Rivlin to Moldovan president: Tell Iran to back down

First visit by country’s head of state in 14 years

By
December 18, 2018 18:05
3 minute read.
Rivlin to Moldovan president: Tell Iran to back down

President Rivlin met President Igor Dodon of Moldova. . (photo credit: HAIM ZACH/GPO)

 
X

Dear Reader,
As you can imagine, more people are reading The Jerusalem Post than ever before. Nevertheless, traditional business models are no longer sustainable and high-quality publications, like ours, are being forced to look for new ways to keep going. Unlike many other news organizations, we have not put up a paywall. We want to keep our journalism open and accessible and be able to keep providing you with news and analysis from the frontlines of Israel, the Middle East and the Jewish World.

As one of our loyal readers, we ask you to be our partner.

For $5 a month you will receive access to the following:

  • A user experience almost completely free of ads
  • Access to our Premium Section
  • Content from the award-winning Jerusalem Report and our monthly magazine to learn Hebrew - Ivrit
  • A brand new ePaper featuring the daily newspaper as it appears in print in Israel

Help us grow and continue telling Israel’s story to the world.

Thank you,

Ronit Hasin-Hochman, CEO, Jerusalem Post Group
Yaakov Katz, Editor-in-Chief

UPGRADE YOUR JPOST EXPERIENCE FOR 5$ PER MONTH Show me later

Currently on his first visit to Israel – and the first by a Moldovan president in 14 years – President Igor Dodon met on Tuesday with President Reuven Rivlin and told him that Moldova would like to encourage roots trips back to Moldova by Jewish members of the Moldovan diaspora, many of who live in Israel.

He admitted, however, that the Moldovan diaspora also consists of many non-Jews and that Moldova’s migration problem is opposite to that of many countries in Europe. Instead of an influx of population, Moldova is on a demographic decline as its citizens opt for greener pastures, more lucrative job opportunities and a better quality of life.

When Moldova declared independence in 1991, said Dodon, the population was around 4.5 million. Since then some 1.5 Moldovan citizens have left and the population is now less than 3 million. If this dynamic does not change, he said, Moldova’s population in 10 years’ time will be less than two million. A third of Moldova’s population lives abroad, said Dodon, noting that 600,000 live in the Russian Federation.

Other than members of the Jewish community who have migrated to Israel, members of the Moldovan Diaspora in Israel include 10,000 Christian workers, who Rivlin said Israel was happy to welcome, not only because they are needed here, but also because they are temporary and have the intention of returning home and are not making efforts to stay in Israel permanently.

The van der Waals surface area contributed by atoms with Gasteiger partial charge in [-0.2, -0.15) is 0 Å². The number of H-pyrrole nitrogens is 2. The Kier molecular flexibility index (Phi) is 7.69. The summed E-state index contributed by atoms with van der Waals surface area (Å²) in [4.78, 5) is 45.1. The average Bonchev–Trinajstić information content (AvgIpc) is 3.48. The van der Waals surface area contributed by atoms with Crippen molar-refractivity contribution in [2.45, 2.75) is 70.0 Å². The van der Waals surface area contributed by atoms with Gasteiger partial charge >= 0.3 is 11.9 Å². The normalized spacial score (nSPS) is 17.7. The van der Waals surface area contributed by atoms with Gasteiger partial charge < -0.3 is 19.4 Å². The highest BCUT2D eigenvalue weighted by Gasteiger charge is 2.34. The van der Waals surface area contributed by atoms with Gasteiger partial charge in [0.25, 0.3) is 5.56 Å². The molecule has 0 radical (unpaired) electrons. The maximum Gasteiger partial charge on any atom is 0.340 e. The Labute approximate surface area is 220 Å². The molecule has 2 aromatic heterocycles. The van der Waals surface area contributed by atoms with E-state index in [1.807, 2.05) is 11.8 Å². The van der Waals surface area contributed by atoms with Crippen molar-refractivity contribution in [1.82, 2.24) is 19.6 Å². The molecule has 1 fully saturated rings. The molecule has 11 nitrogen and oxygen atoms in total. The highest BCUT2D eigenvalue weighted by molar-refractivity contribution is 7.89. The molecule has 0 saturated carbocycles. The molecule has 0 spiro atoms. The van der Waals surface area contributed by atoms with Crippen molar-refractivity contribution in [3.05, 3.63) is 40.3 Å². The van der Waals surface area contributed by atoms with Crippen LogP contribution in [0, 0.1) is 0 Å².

Aware that Moldova has strong ties with Iran, and that Dodon met with President Hassan Rouhani in August 2017, Rivlin spoke of the growing threat that Iran poses not only to Israel and the region but to the whole world. “We must not allow Iran to destabilize the region,” he said.

Relating to Iran’s support for terrorist organizations such as Hezbollah and Hamas, Rivlin declared that Israel must draw its redlines.

“We cannot allow a situation in which Iran supports Hezbollah, which has 120,000 rockets pointed at Israel and endangering our existence,” he said. Iran says from every podium that it wants to bring down Israel and eradicate the Jewish state, Rivlin added. “They would like to control all the territory from Iran to the Mediterranean.”


Charging Dadon with being a message-bearer, Rivlin stated: “The Iranians have to understand that we will never allow them to get closer to our borders. It is very important that we do not allow Iran to destabilize the region.”

Moldova also has a strong relationship with the Palestinians, and here again Rivlin wanted the Moldovan president to deliver a message to Palestinian Authority President Mahmoud Abbas to the effect that he must take care of the problem of Hamas having infiltrated into Judea and Samaria.

Dodon said he understood the complicated situation in the region. While strongly condemning all acts of terrorism in the region, he said he personally believed in a neutral policy and in being friendly with everyone.

“Small countries should have wise politics,” he said. “We cannot be part of the wider geopolitical framework.”

There are no exact figures for the size of the Jewish community of Moldova. The number varies depending on who is asked. It can be lower than 4,000 or as high as 20,000. Numbers aside, it is an active community, according to Dodon, which is in close and frequent contact with his office and enjoys the full support of the government,

In 2015, he said, Moldova passed a law recognizing and condemning the Holocaust.

Related Content

Meterz Party Leader Tamar Zandberg, October 22, 2018
June 16, 2019
Meretz party convention votes for closed primary, reversing previous policy

By JEREMY SHARON

Cookie Settings